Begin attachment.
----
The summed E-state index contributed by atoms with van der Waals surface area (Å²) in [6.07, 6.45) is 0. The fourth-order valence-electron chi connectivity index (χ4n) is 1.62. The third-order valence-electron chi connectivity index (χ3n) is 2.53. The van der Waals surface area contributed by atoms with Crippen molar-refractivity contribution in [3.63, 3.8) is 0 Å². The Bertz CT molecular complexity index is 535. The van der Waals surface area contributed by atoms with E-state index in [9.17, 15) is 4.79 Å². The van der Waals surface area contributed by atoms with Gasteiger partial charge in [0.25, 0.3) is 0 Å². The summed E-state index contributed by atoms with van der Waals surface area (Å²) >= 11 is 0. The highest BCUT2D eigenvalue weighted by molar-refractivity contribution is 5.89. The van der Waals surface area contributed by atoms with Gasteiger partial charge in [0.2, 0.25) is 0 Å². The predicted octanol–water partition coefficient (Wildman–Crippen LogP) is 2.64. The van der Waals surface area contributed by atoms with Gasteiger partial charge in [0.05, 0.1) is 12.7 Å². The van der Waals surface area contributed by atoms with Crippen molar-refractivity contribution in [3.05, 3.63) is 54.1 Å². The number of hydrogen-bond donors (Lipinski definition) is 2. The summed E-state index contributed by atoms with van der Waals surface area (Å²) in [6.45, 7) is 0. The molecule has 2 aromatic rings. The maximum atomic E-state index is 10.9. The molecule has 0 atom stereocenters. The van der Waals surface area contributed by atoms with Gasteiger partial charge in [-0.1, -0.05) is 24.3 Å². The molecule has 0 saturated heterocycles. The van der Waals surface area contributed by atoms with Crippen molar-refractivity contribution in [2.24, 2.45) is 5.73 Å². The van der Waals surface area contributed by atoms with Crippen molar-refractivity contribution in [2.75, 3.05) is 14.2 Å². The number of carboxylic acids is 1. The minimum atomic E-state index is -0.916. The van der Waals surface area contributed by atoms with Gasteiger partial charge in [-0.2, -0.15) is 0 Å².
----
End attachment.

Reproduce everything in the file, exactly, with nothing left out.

The summed E-state index contributed by atoms with van der Waals surface area (Å²) in [6.07, 6.45) is 0. The fourth-order valence-electron chi connectivity index (χ4n) is 1.62. The third-order valence-electron chi connectivity index (χ3n) is 2.53. The van der Waals surface area contributed by atoms with Crippen molar-refractivity contribution in [3.63, 3.8) is 0 Å². The Bertz CT molecular complexity index is 535. The van der Waals surface area contributed by atoms with E-state index in [9.17, 15) is 4.79 Å². The van der Waals surface area contributed by atoms with Gasteiger partial charge in [0.25, 0.3) is 0 Å². The summed E-state index contributed by atoms with van der Waals surface area (Å²) >= 11 is 0. The highest BCUT2D eigenvalue weighted by molar-refractivity contribution is 5.89. The van der Waals surface area contributed by atoms with Gasteiger partial charge in [0.2, 0.25) is 0 Å². The predicted octanol–water partition coefficient (Wildman–Crippen LogP) is 2.64. The van der Waals surface area contributed by atoms with Gasteiger partial charge in [0.05, 0.1) is 12.7 Å². The van der Waals surface area contributed by atoms with Crippen molar-refractivity contribution in [3.05, 3.63) is 54.1 Å². The number of hydrogen-bond donors (Lipinski definition) is 2. The summed E-state index contributed by atoms with van der Waals surface area (Å²) in [6.45, 7) is 0. The molecule has 2 aromatic rings. The maximum atomic E-state index is 10.9. The molecule has 0 atom stereocenters. The van der Waals surface area contributed by atoms with Gasteiger partial charge in [-0.1, -0.05) is 24.3 Å². The molecule has 0 saturated heterocycles. The van der Waals surface area contributed by atoms with Crippen molar-refractivity contribution in [2.24, 2.45) is 5.73 Å². The van der Waals surface area contributed by atoms with Crippen molar-refractivity contribution in [2.75, 3.05) is 14.2 Å². The number of carboxylic acids is 1. The minimum atomic E-state index is -0.916. The van der Waals surface area contributed by atoms with Gasteiger partial charge in [-0.2, -0.15) is 0 Å².